Placebo-controlled trials would be ethically permissible in a vaccine trial, where healthy volunteers are receiving the shots, but not in a trial of an Ebola treatment in which experimental drugs are given to the infected, said Peter Piot, head of the London School of Hygiene and Tropical Medicine.
“One cannot go for placebo-controlled trials, although there is a push by some to do that,” Piot said at an Oct. 7 briefing in Geneva.
Conducting a vaccine trial during an outbreak is largely uncharted territory for Glaxo and the WHO. As the manufacturer of the shot, Glaxo would be legally responsible for any unexpected side-effects, Kieny said.
In 1976 about 500 people in the United States developed Guillain- Barre Syndrome, a paralyzing nervous system disorder, and 25 died, after a nationwide vaccination campaign using hastily- developed inoculations designed at halting a feared flu pandemic that never eventuated. The Centers for Disease Control and Prevention’s director, David Sencer, was fired.
Glaxo is currently testing its Ebola vaccine in healthy volunteers in Britain and United States, and wants to have 10,000 to 15,000 doses by January to start vaccinating health-care workers on the front lines of the Ebola outbreak as part of the next stage of testing. Glaxo will need six months to figure out how to eventually produce hundreds of thousands of doses for wider use, the company has said.
Tests have started in Bethesda, Maryland, and the University of Oxford, and more are slated to begin in Gambia and Mali in the coming weeks, Altenpohl said. The company could start the second phase of clinical trials as soon as early January, she said, and the drugmaker is looking for partners to help expedite the start of the third and final phase of trials.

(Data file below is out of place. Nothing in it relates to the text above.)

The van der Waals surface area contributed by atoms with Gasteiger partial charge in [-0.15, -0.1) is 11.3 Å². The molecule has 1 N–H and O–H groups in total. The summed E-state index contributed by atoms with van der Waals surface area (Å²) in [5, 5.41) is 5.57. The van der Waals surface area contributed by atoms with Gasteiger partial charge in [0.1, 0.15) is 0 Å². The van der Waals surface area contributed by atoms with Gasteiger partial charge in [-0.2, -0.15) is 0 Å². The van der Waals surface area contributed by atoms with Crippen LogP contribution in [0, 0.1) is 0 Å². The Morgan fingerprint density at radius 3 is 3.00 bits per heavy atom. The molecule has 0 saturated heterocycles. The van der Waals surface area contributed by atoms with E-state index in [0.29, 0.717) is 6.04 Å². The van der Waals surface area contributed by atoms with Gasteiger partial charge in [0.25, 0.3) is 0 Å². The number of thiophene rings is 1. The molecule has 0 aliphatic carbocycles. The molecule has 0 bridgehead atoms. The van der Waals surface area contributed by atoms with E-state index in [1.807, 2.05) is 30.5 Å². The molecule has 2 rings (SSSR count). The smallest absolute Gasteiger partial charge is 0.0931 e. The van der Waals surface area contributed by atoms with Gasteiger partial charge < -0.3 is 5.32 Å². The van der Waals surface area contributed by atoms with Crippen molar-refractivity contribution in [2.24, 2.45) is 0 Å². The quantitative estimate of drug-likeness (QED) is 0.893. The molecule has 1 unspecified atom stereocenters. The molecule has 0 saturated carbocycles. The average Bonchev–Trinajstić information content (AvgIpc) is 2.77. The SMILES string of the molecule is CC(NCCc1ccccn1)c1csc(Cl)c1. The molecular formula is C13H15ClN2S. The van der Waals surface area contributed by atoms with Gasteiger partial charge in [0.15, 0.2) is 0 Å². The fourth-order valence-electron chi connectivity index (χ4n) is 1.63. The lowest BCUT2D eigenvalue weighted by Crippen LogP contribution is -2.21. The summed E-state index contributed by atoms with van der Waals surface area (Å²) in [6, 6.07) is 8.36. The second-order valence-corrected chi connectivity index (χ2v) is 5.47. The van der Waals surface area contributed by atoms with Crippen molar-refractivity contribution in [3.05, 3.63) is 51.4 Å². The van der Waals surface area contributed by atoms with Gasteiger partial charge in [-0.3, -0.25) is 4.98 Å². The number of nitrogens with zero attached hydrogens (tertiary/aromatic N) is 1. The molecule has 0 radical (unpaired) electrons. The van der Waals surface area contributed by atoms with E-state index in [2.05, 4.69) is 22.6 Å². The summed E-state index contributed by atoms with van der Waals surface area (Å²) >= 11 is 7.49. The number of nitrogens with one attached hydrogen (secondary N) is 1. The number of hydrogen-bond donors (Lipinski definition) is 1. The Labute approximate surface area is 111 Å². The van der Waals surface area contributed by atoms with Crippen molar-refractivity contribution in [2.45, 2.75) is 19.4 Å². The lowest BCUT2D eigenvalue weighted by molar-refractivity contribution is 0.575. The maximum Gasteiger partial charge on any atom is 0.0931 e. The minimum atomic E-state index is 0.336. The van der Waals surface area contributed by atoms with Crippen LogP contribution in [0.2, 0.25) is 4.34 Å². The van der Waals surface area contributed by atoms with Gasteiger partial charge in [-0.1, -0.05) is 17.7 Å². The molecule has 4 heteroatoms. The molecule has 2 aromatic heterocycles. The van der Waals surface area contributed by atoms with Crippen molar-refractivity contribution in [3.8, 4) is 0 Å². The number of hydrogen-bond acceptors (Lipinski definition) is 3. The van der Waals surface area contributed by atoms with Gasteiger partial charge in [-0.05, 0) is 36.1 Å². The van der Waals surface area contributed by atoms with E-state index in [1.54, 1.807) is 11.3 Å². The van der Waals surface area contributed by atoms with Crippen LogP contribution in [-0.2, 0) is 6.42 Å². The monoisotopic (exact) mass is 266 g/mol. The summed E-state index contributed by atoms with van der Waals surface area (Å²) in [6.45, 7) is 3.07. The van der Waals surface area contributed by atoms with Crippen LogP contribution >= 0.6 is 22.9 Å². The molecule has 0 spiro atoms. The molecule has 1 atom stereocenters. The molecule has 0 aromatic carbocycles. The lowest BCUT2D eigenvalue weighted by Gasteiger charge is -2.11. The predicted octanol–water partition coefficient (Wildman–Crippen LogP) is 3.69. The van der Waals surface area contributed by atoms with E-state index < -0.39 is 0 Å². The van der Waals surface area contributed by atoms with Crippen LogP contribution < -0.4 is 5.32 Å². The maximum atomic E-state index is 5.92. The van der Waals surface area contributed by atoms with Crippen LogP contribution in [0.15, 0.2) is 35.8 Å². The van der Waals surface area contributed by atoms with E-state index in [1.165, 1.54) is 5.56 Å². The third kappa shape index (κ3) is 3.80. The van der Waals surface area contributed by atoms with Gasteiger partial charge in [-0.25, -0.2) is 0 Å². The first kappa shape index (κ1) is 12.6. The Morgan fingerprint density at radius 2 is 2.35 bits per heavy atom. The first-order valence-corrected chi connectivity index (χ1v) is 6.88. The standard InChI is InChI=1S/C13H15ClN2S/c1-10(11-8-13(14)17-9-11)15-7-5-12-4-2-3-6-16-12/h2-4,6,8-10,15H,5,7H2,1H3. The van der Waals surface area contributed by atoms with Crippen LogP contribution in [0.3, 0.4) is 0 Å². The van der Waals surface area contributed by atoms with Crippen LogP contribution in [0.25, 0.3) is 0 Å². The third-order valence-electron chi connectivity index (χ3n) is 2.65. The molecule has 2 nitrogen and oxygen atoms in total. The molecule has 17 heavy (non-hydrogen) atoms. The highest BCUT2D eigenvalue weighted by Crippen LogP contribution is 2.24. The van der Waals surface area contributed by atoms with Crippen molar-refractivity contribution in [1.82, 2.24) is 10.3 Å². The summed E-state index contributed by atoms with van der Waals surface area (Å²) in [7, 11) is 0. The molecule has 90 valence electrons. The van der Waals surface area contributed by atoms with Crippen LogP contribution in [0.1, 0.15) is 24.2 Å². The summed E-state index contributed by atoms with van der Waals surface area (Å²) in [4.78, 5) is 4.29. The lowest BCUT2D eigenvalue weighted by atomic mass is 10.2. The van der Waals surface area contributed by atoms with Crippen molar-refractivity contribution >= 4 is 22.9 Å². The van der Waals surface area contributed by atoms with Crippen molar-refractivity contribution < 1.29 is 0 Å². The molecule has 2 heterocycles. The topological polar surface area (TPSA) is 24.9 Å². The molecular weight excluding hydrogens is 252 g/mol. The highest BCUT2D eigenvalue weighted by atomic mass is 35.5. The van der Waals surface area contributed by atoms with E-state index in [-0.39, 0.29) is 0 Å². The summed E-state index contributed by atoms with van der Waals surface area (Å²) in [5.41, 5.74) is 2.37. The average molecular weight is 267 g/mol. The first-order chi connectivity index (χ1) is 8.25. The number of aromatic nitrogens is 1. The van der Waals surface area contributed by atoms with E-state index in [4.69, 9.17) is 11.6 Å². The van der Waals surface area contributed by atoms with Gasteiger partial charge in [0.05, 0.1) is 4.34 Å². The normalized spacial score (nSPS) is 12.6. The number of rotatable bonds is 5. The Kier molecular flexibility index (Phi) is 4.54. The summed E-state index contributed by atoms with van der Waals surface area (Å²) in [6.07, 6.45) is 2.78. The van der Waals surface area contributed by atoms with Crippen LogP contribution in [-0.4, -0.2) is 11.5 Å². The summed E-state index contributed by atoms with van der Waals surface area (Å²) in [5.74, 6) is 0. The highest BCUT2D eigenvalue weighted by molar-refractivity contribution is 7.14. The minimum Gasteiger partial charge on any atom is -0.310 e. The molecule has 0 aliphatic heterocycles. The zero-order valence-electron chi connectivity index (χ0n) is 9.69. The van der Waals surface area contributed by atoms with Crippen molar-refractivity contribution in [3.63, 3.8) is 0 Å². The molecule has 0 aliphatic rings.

An alternative but slower way of showing the vaccines work would be a so-called stepped-wedge design, in which vaccination teams would go from one treatment center to another for two days at a time, offering the inoculation to anyone who wants it. In this design, there would be no placebo; those who refuse vaccination or who weren’t at the treatment center at the time of vaccination would be the “control group,” Kieny said.
That makes sense, and sidesteps the ethical issues, said Jason Schwartz, a fellow at the Princeton University Center for Human Values.
“The demands of responding to an unfolding global health emergency ought to outweigh these questions about research design,” Schwartz said in a phone interview.
One way or another, a safe and effective vaccine will be essential to help contain either the current Ebola outbreak or the next one, said the London School’s Edmunds.
“If things go well in the next few weeks and we do get on top of this virus and turn the epidemic around, which is possible, then I still think this will come back at some point,” Edmunds said. “We need to be much better prepared for the next one.”
_ With assistance from Caroline Chen in New York.